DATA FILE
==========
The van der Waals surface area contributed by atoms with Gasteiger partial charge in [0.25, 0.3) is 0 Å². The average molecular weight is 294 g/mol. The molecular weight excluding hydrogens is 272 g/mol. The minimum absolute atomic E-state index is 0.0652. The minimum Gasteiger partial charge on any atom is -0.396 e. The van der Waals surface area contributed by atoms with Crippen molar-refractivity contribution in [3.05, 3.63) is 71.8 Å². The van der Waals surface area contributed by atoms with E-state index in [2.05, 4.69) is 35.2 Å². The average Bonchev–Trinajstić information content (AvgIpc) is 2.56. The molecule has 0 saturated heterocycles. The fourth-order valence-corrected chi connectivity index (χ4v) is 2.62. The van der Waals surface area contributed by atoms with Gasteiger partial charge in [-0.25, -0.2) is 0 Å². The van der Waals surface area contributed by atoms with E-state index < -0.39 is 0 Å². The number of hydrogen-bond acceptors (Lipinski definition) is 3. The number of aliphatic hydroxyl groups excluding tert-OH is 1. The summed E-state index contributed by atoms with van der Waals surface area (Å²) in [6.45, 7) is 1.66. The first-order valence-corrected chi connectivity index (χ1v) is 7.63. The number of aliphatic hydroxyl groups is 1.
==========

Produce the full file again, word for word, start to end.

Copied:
The van der Waals surface area contributed by atoms with Gasteiger partial charge in [0.25, 0.3) is 0 Å². The average molecular weight is 294 g/mol. The molecular weight excluding hydrogens is 272 g/mol. The minimum absolute atomic E-state index is 0.0652. The minimum Gasteiger partial charge on any atom is -0.396 e. The van der Waals surface area contributed by atoms with Crippen molar-refractivity contribution in [3.05, 3.63) is 71.8 Å². The van der Waals surface area contributed by atoms with E-state index in [2.05, 4.69) is 35.2 Å². The average Bonchev–Trinajstić information content (AvgIpc) is 2.56. The molecule has 0 saturated heterocycles. The fourth-order valence-corrected chi connectivity index (χ4v) is 2.62. The van der Waals surface area contributed by atoms with Gasteiger partial charge in [-0.25, -0.2) is 0 Å². The van der Waals surface area contributed by atoms with E-state index < -0.39 is 0 Å². The number of hydrogen-bond acceptors (Lipinski definition) is 3. The number of aliphatic hydroxyl groups excluding tert-OH is 1. The summed E-state index contributed by atoms with van der Waals surface area (Å²) in [6.45, 7) is 1.66. The first-order valence-corrected chi connectivity index (χ1v) is 7.63. The number of aliphatic hydroxyl groups is 1.